The Latin for “in the beginning was the Word” is inscribed on the gates of my college at St. Andrew’s. Each day, I was reminded as I walked beneath them why I was studying, why I am a writer, and why I was in that particular place. After all, what is my vocation of writing and reading if not to better contemplate and communicate the Word Himself?

Now, far from the gates of St. Mary’s College, these words call out to me with a stronger voice. Even here, far from the libraries and authors I loved, the Word remains my companion and guide. Even in this dark season, the Word continues to illuminate my path, to be present in my thinking and my speaking. The darkness can not overcome Him, nor the noise drown Him out.

Amidst a continuous newsfeed of conflicting perspectives, in the heartbroken lines of my journal, and in the straining sentences of papers I no longer want to write, the Word endures as He has from the beginning and ever shall.

More beautiful yet, this Word is not separate from our confusion and suffering; He is not some divine-yet-impractical platitude nor a hollow prayer. Instead, He became flesh, entering into the world of noise and broken trusts to recreate it through proclamation and compassion, to suffer alongside us as assurance made action.

He is the first and final Word, the eloquence I cannot achieve and the work I cannot perform. Best of all, He is a promise of love fulfilled.

Two Poems for St. Andrew’s

When I moved to St. Andrew’s, Scotland to pursue my master’s degree, I was convinced that I would love that little town of stone and sea with my whole being. I was sure that falling in love with its historic ruins, its adorable streets, and its rain-purified air would be simple. Yet I found myself struggling to feel that the town loved me in return; I felt that it was too old and beautiful and historic to care much about insignificant little me and so I composed this lament in the darkness of its second winter:

Under your fast-burning, crystallised veil
I was convinced for a moment
That I was—
I am
—the only one you’ve ever loved.
But you sucked premature kisses
From my chapped lips
In cold plumes which vanished all-too-fast.
Ah. So you’ve been loved before.
All who came before and beside me
Have felt the same,
And you have been too-oft beloved
To love me alone
Unique.

And yet, one morning, the voice of the sea called me to the crumbling altar of the cathedral and forced me to my knees. In an instant, I fell into a long-sought love. In a sudden sunburst, St. Andrew’s sang its love to me in the dawning of a longed-for spring:

I followed a gentle roaring east
And, warmed by the first true morn in months,
I slowed my walk from its rushing stride
To the timid tread of a spring-time bride.

For this one moment,
Wind-rocked and still,
I felt the touch of an unseen warmth
And the strengthening sun
Burned bright my veil away…
And an untied shoelace brought me low
And made me a muddy homage pay.

 

“The Whole Earth is our Hospital”: Words when Words Fail

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For those of you who do not know, I am currently studying “Theology and the Arts” at the University of St. Andrew’s, Scotland. Most recently, my practical criticism class has been reading T.S. Eliot’s Four Quartets. As we finished our session on “Little Gidding,” the fourth quartet, my professor sighed deeply. Suddenly emotional, she told us emphatically that above any academic gain, she hoped that we would internalize Eliot’s poetry so that we can recall it in times of need. She suggested memorizing full passages, not to show off in seminars, but to comfort ourselves in times when our own words fail.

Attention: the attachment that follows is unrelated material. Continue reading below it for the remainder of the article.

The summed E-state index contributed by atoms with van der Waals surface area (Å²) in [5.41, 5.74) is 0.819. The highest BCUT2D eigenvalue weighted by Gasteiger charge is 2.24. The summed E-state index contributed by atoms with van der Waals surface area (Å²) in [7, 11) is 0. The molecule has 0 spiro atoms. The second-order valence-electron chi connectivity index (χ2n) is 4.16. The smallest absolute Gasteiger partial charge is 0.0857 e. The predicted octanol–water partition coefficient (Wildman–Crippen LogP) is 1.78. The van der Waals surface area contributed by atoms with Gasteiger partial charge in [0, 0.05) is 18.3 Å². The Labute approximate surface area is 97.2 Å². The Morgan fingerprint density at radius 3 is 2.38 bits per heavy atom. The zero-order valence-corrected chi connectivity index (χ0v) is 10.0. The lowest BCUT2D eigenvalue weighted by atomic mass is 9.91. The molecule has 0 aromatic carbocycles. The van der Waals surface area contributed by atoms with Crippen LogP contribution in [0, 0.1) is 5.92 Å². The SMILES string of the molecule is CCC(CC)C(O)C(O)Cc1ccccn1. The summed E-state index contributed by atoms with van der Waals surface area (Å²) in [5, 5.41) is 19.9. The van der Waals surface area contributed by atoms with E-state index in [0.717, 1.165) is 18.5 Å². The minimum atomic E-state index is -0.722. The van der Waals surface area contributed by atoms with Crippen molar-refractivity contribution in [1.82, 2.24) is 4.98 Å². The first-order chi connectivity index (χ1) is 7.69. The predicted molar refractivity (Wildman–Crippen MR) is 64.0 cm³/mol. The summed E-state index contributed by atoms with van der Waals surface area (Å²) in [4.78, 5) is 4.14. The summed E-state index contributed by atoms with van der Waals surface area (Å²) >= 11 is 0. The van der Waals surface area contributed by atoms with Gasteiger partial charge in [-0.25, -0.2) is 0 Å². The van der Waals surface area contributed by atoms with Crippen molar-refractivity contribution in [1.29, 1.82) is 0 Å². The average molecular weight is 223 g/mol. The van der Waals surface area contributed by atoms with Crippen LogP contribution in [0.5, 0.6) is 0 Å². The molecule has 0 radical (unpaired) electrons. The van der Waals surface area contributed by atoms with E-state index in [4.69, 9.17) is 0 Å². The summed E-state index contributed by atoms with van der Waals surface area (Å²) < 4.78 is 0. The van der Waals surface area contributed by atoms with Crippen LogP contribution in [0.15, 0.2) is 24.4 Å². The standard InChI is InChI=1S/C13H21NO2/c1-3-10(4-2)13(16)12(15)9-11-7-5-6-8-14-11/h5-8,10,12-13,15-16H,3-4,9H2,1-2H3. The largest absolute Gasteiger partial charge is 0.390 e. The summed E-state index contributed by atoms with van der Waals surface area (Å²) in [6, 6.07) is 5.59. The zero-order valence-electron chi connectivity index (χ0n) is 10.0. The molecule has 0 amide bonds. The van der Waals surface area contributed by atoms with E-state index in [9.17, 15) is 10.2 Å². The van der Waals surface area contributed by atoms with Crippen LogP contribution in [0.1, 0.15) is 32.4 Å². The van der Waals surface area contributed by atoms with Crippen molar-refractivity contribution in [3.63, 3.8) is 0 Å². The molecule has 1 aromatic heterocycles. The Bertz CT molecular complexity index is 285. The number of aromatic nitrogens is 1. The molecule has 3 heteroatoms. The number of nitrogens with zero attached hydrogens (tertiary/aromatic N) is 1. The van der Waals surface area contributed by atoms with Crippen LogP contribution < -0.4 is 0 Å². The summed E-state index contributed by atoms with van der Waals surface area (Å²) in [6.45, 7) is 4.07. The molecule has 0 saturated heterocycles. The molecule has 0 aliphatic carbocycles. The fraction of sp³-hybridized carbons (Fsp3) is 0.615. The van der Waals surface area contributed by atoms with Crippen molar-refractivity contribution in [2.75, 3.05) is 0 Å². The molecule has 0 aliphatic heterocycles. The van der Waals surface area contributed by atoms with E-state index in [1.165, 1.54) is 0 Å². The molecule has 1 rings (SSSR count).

Little did we realize, but that class session was to be our last. In the past few days, the pandemic situation has escalated far beyond what any of us could have imagined and, today, the University sent the devastating news that our courses will be completely online and urged us to return to our homes if possible.

In the days leading up to this announcement, I was numb: expecting the worst, but hoping it would not be so. Words, which come so easily for me even in times of stress, ceased. Even my thoughts were unclear and I felt ironically trapped at the thought of leaving. As I often do in times of distress, I sought movement and height, climbing the spiral stairs to the top of St. Rule’s tower at the Cathedral and thinking of nothing more than measuring my steps and minding my head. At the top, I removed my battered, much-annotated copy of Four Quartets and began to read my favorite, “East Coker,” over St. Andrew’s.

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Not only was I indeed standing on “Old stone to new building” as Eliot writes in the first movement, but I felt that at such a height and in such an ancient place, I truly was glimpsing the cycles of time that he describes. I felt that I was gaining perspective and could truly believe—as the cold wind whipped my hair across my eyes—that “there is a time for building / And a time for living and for generation / And a time for the wind to break the loosened pane.”

The most heartwrenching, yet comforting words came in the fourth movement of “East Coker,” however. Indeed, I believe the Word enters into this movement. I will include the first and third stanzas, but encourage you to read the full movement or poem here: https://genius.com/Ts-eliot-four-quartets-east-coker-annotated

“The wounded surgeon plies the steel
That questions the distempered part;
Beneath the bleeding hands we feel
The sharp compassion of the healer’s art
Resolving the enigma of the fever chart. . .

The whole earth is our hospital
Endowed by the ruined millionaire,
Wherein, if we do well, we shall
Die of the absolute paternal care
That will not leave us, but prevents us everywhere. . . “

The phrase “The whole earth is our hospital” is especially poignant. How true this has become. And yet, our “wounded surgeon”—paradox though He seems—will not abandon us. He knows suffering.

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We cannot naively ignore the state of the world as sick, spiritually and physically. People are suffering illness and death, as well as selfishness and resentment. Disappointment is rampant. Eliot’s poetry timelessly engages such atrocities yet points to a Saviour who did not simply remove our self-made trials but entered into them alongside us as living and dying flesh. Being able to recall Eliot’s words when my own failed has been an unmeasurable blessing and one which, ultimately, drew my heart back to the Word who is both my beginning and end.